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Examining the Role of Latitude and Differential Insolation in Asymmetrical Valley Development

Description: Valley development through erosional processes typically tends to create symmetrical valleys. Over time, water cuts through the substrate to create valleys, gorges, and canyons for which the sides are the valley are evenly sloped. However, there are anomalies to this process. Asymmetrical valleys have been well-documented even in areas of uniform substrate or little tectonic uplift. One proposed explanation for the asymmetry of these valleys is differential insolation. This may lead to different microclimates from one slope to another which alter the rate and extent of erosion. Since the differences in received insolation vary with latitude (especially in streams that flow along an east/west axis), it follows that the degree of asymmetry should also vary with latitude if differential insolation is a primary driving factor in the development of these valleys. To evaluate if insolation plays a role in the development of asymmetrical valleys, this study examines variability in asymmetry across 447 valleys in nine study areas located at different latitudes. The degree of asymmetry for each valley was measured by using 30 meter resolution digital elevation models (DEMs) to determine the slope angle of each side of the valley. Asymmetry was measured by computing a ratio of the average slope angle for each side of the valley (larger value divided by smaller). If the resulting value is one, the valley is deemed symmetrical. As the value increases, the degree of asymmetry increases. This investigation found that contrary to expectations, valleys at lower latitudes tend to have a higher degree of asymmetry than those at higher latitudes, which suggests that differential insolation does not play a major role in the development of these valleys. Instead, this study found that high altitudes and low latitudes are more frequently associated with a higher degree of asymmetry. These unexpected findings open the door ...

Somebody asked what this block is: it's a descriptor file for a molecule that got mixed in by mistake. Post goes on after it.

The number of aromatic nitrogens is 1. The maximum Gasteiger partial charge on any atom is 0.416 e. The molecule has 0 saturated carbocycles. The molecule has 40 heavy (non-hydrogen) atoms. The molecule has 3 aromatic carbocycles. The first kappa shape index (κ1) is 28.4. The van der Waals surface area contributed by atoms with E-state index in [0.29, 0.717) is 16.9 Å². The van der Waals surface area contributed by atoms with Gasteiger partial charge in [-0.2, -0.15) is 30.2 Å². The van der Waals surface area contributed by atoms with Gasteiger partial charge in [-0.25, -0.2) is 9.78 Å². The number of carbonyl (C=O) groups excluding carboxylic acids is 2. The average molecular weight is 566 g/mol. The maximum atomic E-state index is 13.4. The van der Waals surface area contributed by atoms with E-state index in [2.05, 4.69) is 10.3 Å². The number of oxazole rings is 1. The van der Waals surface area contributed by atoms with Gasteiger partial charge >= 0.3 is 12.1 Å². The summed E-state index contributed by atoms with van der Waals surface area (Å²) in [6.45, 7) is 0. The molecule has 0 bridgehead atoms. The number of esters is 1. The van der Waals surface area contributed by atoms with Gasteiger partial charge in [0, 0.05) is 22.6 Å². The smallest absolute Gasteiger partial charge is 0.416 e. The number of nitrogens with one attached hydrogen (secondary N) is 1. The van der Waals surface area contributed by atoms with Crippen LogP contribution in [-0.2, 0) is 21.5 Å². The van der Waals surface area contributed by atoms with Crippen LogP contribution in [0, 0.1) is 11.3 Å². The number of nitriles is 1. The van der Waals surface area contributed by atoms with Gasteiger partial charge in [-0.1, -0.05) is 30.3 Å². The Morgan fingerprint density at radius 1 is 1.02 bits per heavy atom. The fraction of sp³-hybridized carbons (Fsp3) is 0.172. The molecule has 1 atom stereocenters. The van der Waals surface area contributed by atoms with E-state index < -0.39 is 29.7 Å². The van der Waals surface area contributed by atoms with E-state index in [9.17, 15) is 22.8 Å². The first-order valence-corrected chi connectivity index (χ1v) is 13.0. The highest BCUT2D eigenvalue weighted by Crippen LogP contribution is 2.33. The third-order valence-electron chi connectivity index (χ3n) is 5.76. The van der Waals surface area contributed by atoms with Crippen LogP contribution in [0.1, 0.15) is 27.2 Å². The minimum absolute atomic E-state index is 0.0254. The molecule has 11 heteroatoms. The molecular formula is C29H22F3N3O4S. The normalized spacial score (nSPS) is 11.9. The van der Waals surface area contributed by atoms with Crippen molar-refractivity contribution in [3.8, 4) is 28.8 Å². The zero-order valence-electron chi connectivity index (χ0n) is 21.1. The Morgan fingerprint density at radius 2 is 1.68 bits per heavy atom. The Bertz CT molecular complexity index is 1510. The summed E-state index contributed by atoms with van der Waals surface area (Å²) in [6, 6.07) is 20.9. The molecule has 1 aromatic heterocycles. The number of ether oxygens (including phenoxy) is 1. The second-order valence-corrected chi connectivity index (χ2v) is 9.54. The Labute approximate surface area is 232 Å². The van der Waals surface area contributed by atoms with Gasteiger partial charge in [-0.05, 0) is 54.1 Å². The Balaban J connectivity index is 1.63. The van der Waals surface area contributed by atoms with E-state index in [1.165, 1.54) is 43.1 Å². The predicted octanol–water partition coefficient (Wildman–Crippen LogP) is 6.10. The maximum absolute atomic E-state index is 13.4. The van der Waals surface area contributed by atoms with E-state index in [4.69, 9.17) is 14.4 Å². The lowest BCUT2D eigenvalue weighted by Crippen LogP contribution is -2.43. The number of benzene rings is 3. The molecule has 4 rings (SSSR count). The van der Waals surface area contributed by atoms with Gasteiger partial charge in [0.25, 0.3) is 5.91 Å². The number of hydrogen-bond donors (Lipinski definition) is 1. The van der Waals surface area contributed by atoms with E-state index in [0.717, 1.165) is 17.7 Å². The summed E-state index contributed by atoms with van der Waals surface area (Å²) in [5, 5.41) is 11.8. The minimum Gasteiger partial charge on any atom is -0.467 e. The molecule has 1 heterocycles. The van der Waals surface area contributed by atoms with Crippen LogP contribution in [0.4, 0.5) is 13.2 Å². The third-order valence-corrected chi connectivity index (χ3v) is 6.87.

Date: August 2013
Creator: Curran, Lorna L.

Exceedance Frequency Analysis of Urban Stormwater Quality and Its Relation to Land Use Change, Denton, Texas

Description: Urbanization causes various environmental issues including water pollution, air pollution, and solid waste. Urbanization of watersheds has a profound influence on the quality of stormwater runoff. The quality of stormwater runoff is highly associated with land use. This study analyzed the exceedance frequency of stormwater quality in five watersheds of Denton over eleven years and also analyzed the relationship between stormwater quality and land use/cover of each watershed. The results showed that the most of the water quality parameters that were examined in the Lower Pecan watershed exceeded their threshold most frequently. The higher frequency of exceedance in this watershed can be attributed to the wastewater treatment plant and landfill site. Total suspended solids and turbidity were frequently exceeded in Hickory and Clear Creek watersheds. Conductivity was found to have highest percentage of exceedance in Upper Pecan and Cooper watersheds. Thus, rural watersheds were related with higher exceedance of TSS and turbidity whereas urban watersheds were related with higher exceedance of conductivity.